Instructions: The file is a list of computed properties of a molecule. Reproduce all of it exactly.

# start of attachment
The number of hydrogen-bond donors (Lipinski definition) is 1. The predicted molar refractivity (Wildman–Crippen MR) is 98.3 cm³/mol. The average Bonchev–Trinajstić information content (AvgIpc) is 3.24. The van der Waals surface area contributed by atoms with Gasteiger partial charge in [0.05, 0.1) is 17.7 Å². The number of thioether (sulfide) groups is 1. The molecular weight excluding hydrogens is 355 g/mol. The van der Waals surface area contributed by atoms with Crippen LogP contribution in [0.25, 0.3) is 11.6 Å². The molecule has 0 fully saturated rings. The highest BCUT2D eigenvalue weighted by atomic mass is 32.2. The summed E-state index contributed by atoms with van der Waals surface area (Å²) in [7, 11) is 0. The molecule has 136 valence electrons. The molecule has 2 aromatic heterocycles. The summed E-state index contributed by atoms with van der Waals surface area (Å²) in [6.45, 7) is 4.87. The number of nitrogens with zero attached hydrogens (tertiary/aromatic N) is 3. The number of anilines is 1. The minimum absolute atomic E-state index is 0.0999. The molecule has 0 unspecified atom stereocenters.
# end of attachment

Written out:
The number of hydrogen-bond donors (Lipinski definition) is 1. The predicted molar refractivity (Wildman–Crippen MR) is 98.3 cm³/mol. The average Bonchev–Trinajstić information content (AvgIpc) is 3.24. The van der Waals surface area contributed by atoms with Gasteiger partial charge in [0.05, 0.1) is 17.7 Å². The number of thioether (sulfide) groups is 1. The molecular weight excluding hydrogens is 355 g/mol. The van der Waals surface area contributed by atoms with Crippen LogP contribution in [0.25, 0.3) is 11.6 Å². The molecule has 0 fully saturated rings. The highest BCUT2D eigenvalue weighted by atomic mass is 32.2. The summed E-state index contributed by atoms with van der Waals surface area (Å²) in [7, 11) is 0. The molecule has 136 valence electrons. The molecule has 2 aromatic heterocycles. The summed E-state index contributed by atoms with van der Waals surface area (Å²) in [6.45, 7) is 4.87. The number of nitrogens with zero attached hydrogens (tertiary/aromatic N) is 3. The number of anilines is 1. The minimum absolute atomic E-state index is 0.0999. The molecule has 0 unspecified atom stereocenters.